But one thing I cannot do is make the leap between saying they are not Christian and saying they cannot be saved and one thing I can definitively say is taught by the Catholic Church is that the only one who knows who will go to heaven is God himself. The LDS church is besotted with error in many ways, but if we take upon ourselves the task of deciding how much error can keep those who strive to follow Christ from the salvation Christ offers, then where do we draw that line, and by what authority? We can claim that the Mormons follow a different Jesus and preach a different gospel, and there is ample scriptural evidence for this, but to then suggest that this alone puts out of their reach the very salvation they are seeking is to trek into uncharted territory, that is the impeccable judgement of God. Jesus told the Pharisees that tax collecters and harlots would enter the kingdom of heaven before them; an indicator that an unpenitant heart is the sure harbinger of damnation, not error in belief.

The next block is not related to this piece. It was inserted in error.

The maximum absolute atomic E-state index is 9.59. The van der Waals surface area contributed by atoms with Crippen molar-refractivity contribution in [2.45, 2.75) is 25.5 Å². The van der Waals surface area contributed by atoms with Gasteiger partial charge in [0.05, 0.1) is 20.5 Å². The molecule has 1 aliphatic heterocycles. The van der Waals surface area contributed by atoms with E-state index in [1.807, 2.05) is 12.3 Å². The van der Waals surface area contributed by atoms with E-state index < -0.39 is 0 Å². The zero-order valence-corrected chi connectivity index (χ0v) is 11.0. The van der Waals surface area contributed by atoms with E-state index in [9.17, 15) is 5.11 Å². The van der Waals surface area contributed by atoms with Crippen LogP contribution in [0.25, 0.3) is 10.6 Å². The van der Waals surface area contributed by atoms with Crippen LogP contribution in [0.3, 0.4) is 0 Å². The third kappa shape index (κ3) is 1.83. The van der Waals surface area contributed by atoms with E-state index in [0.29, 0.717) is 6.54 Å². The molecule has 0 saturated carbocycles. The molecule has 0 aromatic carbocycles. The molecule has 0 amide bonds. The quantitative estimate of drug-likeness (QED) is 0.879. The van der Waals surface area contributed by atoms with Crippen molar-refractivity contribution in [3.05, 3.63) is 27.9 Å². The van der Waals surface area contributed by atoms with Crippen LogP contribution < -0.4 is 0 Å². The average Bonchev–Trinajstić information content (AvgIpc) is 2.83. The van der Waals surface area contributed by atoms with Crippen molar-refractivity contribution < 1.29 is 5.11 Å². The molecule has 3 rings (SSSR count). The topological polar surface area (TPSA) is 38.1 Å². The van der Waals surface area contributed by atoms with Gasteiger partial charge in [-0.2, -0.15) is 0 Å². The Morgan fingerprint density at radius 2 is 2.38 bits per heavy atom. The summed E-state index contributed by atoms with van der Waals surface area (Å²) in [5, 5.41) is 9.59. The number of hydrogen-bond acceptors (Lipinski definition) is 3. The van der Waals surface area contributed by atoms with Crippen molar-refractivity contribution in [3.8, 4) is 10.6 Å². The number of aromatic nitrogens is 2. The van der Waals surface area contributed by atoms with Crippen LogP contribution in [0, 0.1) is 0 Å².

Perhaps it is my fervent prayer and desire that the deceptions of the LDS church will not consign to perdition those sincere followers who all their lives have hoped for heaven and eternity with Christ as I do. My own parents came out of the RLDS, having discerned the error and set free by the truth, and that is my prayer for all Mormons; that the veil of darkness might be lifted. And for my part, I will do all I can to expose the falsehoods of the LDS in hopes that somebody can become free of it. But that failing, I still hope to be in heaven with them.